Languages
Page last updated at 10:00 GMT, Monday, 30 March 2009 11:00 UK

Death toll cut in Australia fires

Ruins of a fire-hit home in Mudgeegonga, Victoria, Australia, 10 February 2009
Forensic investigators have been sifting through the ash-ridden remains

Police in the Australian state of Victoria now say that fewer people than originally believed died in the fires that ravaged the area in February.

Police now estimate 173 people died, compared to a previous figure of 210.

Some of the people thought to be missing have now been accounted for, while tests on remains have shown some to be from animals not humans.

Last month, thousands of firefighters fought bush fires across the state, and many homes were destroyed.

"We have been able to account for a number of people who were initially presumed missing as a result of the fires, and this has impacted on the final figure," deputy police commissioner Kieran Walshe told the Australian media.

"We continuously stated that this would be a complicated and lengthy matter, and it would take considerable time before we were in a position to accurately determine the number of people who lost their lives as a result of this tragic event," Mr Walshe said.

Forensic findings

Mr Walshe said the 210 figure had always been a provisional number due to the complicated nature of the post-mortem examinations.

"When the searches were conducted in the field our DVI teams recovered what they believed to be around 210 sets of remains," he said.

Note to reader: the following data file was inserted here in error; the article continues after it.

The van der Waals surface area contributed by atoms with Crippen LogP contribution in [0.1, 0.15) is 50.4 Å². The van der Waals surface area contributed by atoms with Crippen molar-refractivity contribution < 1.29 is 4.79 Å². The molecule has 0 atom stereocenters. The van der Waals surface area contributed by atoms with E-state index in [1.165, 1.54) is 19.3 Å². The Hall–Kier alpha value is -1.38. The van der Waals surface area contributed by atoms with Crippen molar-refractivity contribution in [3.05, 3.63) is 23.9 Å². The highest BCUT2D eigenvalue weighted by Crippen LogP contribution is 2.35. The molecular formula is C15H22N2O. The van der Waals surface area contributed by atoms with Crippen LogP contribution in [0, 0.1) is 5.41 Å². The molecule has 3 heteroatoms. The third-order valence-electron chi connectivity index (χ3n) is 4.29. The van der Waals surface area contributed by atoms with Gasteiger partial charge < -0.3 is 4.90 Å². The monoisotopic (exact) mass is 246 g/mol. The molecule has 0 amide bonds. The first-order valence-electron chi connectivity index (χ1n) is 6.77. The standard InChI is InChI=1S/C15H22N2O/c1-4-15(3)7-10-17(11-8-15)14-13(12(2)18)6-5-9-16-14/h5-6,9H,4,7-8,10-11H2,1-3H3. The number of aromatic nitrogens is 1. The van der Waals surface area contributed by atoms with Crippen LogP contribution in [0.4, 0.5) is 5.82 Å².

"Over the past six weeks we have gone through tens of thousands of records and documentation, working closely with the Red Cross and the Coroner's Office to ensure that the figure we have is as accurate as it possibly can be at this time. "In some instances, some remains have been examined and found to belong to one person, when originally suspected to be two or more.

Advertisement

Aerial footage of devastated Australian communities

"We have also had to eliminate animal remains as part of the identification process and this too has impacted on the figure," Mr Walshe explained.

Police now believe the figure of 173 was "closer to the final number of people who perished during the fires", he said.

According to the revised figures, the highest death toll occurred at Kinglake, where 38 lives were lost.

A further 34 died in Marysville and 27 died in Strathewen.

The Victorian coroner has so far positively identified 87 victims, The Australian newspaper reported.

Bushfires burned in Victoria for more than a month, sparked by high temperatures and a prolonged drought.

Police are investigating whether some of the blazes were man-made; one man has already been arrested.



Print Sponsor


RELATED INTERNET LINKS
The BBC is not responsible for the content of external internet sites


FEATURES, VIEWS, ANALYSIS
Has China's housing bubble burst?
How the world's oldest clove tree defied an empire
Why Royal Ballet principal Sergei Polunin quit

BBC iD

Sign in

BBC navigation

Copyright © 2018 BBC. The BBC is not responsible for the content of external sites. Read more.

This page is best viewed in an up-to-date web browser with style sheets (CSS) enabled. While you will be able to view the content of this page in your current browser, you will not be able to get the full visual experience. Please consider upgrading your browser software or enabling style sheets (CSS) if you are able to do so.

Americas Africa Europe Middle East South Asia Asia Pacific